It’s important to take into account that the two sides only began negotiating earlier this year, in large part because, as we all know, the Bush administration was not interested in a new arms control agreement to replace START I. They knew that the expiration of START was on the horizon, and they simply weren’t interested in doing much about it. The Obama administration’s negotiating team entered this in a pretty tight spot, so it was always going to be a challenge to get an agreement negotiated before December 5, to say nothing about actually getting an agreement negotiated, signed, and then ratified by the US Senate by December 5.
Reif feels that there is a good chance that New START will be ratified by the US Senate and the Russian Duma sometime this Spring, and that it will be a far less contentious battle than that we’ll see regarding ratification of the Comprehensive Test Ban Treaty.
Between the time we have a treaty and the time that both sides ratify it, there will be a significant gap. Reif said:
Earlier this month, Sen. Lugar introduced a bill that would give the President the authority to continue to grant privileges and immunities to Russian inspectors to carry out START I’s inspection provisions until June 2010. Once START I expires, Russian inspectors will have no legal authority to remain in the U.S. But at this point this bill is more or less a half measure. It’s not clear that the Russians would reciprocate.
U.S. officials have stated that they are negotiating a bridging agreement in parallel to the actual treaty to cover the gap but they’ve remained pretty tight-lipped about the details of it. START I includes provisions for data exchanges, 12 types of inspections, as well as continuous monitoring at certain mobile missile production sites (see Votkinsk). What’s going to happen to these verification provisions once START I expires? Neither side simply wants to extend all of them. Some of them will need to be amended and some new provisions will have to be negotiated. So the most likely outcome is that the two sides will agree to abide by New START’s provisions on a provisional basis until the treaty is ratified. What these procedures will be remains to be seen. We may not get them until the treaty is negotiated.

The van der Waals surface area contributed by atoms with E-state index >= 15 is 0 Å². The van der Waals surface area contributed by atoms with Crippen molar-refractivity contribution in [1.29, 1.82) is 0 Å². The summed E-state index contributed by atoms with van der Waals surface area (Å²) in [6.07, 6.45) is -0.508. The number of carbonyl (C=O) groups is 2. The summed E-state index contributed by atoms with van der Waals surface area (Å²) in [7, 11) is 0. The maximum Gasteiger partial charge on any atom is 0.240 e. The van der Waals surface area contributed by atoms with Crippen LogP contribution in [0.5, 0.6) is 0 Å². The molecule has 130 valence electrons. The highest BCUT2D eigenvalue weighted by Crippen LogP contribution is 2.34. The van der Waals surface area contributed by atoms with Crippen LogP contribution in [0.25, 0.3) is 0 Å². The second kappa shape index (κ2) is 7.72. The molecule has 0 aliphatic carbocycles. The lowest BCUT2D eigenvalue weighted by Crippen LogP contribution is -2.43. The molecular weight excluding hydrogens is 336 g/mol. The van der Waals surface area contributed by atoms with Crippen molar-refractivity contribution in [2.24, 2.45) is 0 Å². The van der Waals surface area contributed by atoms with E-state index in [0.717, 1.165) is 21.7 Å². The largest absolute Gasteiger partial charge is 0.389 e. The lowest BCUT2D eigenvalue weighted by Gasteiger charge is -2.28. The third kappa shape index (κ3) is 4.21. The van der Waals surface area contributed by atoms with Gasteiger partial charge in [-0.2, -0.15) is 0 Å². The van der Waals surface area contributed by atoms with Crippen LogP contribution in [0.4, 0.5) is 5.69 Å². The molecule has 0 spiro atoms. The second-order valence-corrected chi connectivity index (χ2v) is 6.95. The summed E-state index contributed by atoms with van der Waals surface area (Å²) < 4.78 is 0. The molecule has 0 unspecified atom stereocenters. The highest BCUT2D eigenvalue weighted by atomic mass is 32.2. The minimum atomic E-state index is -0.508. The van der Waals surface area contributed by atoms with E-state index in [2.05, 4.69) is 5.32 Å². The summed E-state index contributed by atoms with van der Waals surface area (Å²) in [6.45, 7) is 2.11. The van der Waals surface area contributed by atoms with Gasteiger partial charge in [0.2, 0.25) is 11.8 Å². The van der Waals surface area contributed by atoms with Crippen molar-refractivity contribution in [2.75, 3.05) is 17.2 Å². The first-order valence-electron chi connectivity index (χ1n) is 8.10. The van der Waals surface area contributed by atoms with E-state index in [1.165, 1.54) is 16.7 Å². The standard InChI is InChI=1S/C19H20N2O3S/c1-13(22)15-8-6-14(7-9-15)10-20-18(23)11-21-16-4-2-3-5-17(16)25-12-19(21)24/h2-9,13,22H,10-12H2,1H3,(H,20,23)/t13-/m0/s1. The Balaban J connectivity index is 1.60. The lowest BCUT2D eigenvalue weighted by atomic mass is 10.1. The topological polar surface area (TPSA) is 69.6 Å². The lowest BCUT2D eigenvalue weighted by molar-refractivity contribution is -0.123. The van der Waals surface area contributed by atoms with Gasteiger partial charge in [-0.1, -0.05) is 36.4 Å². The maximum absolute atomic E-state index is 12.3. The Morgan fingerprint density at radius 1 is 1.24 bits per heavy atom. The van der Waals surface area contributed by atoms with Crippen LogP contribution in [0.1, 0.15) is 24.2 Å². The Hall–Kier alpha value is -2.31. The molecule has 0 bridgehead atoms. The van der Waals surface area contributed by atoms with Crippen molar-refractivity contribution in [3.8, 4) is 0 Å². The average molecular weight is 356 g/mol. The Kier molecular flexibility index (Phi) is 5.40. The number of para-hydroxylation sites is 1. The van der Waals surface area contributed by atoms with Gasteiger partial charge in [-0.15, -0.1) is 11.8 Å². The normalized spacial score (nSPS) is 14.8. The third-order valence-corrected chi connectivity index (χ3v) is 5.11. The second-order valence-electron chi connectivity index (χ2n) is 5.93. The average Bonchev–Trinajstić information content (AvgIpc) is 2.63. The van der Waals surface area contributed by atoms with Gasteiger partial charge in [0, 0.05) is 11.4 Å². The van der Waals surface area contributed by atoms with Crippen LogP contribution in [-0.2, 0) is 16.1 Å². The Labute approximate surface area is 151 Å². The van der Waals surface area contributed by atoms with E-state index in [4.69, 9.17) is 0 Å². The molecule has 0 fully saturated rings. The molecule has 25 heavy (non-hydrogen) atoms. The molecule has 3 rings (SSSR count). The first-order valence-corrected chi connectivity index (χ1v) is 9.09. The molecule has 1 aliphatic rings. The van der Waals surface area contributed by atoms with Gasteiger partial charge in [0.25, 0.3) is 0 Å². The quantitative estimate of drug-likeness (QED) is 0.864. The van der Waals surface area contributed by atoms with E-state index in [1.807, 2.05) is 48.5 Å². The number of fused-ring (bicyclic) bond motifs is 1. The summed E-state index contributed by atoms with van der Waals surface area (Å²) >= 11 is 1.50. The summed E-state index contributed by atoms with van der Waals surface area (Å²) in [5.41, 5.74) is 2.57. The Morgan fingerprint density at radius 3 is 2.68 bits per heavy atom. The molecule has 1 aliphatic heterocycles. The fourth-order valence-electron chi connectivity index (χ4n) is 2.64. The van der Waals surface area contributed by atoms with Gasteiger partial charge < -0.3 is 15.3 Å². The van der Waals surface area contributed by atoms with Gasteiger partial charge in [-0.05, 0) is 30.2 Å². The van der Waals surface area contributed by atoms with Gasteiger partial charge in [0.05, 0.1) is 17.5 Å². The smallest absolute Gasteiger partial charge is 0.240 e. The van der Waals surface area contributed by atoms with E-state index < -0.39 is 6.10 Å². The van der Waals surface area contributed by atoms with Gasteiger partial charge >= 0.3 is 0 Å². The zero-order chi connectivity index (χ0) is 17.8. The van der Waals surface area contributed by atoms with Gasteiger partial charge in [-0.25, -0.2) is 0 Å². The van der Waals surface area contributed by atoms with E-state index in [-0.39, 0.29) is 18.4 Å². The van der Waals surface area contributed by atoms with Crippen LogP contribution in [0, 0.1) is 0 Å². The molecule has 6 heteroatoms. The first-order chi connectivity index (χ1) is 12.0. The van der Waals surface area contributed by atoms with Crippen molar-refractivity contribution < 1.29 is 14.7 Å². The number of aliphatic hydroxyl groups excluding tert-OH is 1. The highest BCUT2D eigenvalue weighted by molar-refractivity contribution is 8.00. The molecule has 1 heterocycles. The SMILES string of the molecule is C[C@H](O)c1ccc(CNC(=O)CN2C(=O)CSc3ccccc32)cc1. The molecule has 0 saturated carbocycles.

Finally, Reif left me with a quote by Linton Brooks, who negotiated START I:
To reiterate, there still are issues that need to be resolved. There’s no question about that, but I still think we’re very likely to get an agreement by the end of this year. As Linton Brooks [the US negotiator for START] I put it,“Arms control’s gotta be a little bit painful; otherwise, why do you do it?”
And another reason why I’m optimistic is that both sides don’t want to live in a world in which there are no legally-binding limits on or the means of verifying their respective nuclear arsenals. The further they stray from December 5, the longer they may have to live in such a world.
Let’s hope that we do get a New START treaty by the end of the year, and that Senate ratification happens with minimal fuss, with as few Republicans as possible taking the hard-line approach that we saw during the Bush years, and that still surfaces again from time to time.